A Diverse Pixar Crew Grabs an Oscar Nomination


A scene from “Sanjay’s Super Team.”


Amid the controversy over the all-white slate of acting nominees for this year’s Oscars, “Sanjay’s Super Team,” a candidate for best animated short, embodies the kind of inclusive filmmaking that many critics say the motion picture academy should recognize more often. The film — directed by Sanjay Patel, an Indian-American who grew up in California; produced by a woman; and made by an ethnically diverse crew — shares a highly personal tale that resonates with many audiences: the clash between a tradition-minded immigrant father and his more assimilated son.

“Every morning, my dad worshiped his gods, which were the Hindu gods, in his shrine, and every morning I worshiped my gods, which were superheroes,” Mr. Patel said in a recent telephone interview. “My shrine was the TV. And every morning, we would clash because were jammed together in the same room.”

Born in Britain to Gujarati parents, Mr. Patel came to the United States when he was 5. His parents bought a motel on Route 66, and he grew up in San Bernardino.


Sanjay Patel, the director of “Sanjay’s Super Team.”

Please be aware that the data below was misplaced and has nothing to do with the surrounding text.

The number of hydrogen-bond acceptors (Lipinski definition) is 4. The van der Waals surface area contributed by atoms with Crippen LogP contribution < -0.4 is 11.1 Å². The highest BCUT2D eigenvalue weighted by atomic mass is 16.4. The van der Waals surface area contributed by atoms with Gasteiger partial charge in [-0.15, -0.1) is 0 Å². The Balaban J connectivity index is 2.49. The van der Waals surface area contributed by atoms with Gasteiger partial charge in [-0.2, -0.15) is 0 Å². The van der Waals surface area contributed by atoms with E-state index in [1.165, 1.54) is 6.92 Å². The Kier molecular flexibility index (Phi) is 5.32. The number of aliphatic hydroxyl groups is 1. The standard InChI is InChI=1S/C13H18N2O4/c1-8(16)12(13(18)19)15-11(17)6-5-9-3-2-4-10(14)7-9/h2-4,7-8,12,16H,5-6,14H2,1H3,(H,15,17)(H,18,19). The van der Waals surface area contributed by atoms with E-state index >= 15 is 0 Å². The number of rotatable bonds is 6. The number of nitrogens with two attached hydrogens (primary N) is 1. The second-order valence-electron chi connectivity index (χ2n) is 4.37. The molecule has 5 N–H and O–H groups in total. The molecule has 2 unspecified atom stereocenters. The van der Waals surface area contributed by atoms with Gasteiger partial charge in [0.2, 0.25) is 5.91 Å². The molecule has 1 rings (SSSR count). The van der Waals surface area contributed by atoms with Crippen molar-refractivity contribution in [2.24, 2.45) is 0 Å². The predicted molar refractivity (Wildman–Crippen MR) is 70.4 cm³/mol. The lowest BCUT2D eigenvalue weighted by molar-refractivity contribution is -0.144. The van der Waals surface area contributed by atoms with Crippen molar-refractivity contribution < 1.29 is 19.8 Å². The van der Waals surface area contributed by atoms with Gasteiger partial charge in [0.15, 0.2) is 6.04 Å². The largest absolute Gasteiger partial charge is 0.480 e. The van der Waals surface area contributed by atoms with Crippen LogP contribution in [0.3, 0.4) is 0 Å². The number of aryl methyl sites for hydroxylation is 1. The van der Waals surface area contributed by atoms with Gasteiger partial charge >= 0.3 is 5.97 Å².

Jesse Grant/Getty Images for Disney

Mr. Patel, 41, started at Pixar in 1996, working as an animator, designer and story artist on “Toy Story 2,” “The Incredibles,” “Ratatouille” and others. He also spent over 10 years exploring Indian mythology and art, creating illustrated books, personal art and children’s books: “I became passionate about bringing this material to the attention of people who didn’t know about it — beginning with myself,” he said.

At first, he turned down three requests from Pixar management to propose a short. Then the company’s president, Jim Morris, gave him some time to work on a personal idea. “He told me, ‘Develop what you want and show it to us,’” Mr. Patel said. “‘If we like an idea, we’ll move ahead with it. If not, it will stay yours to do on your own.’”

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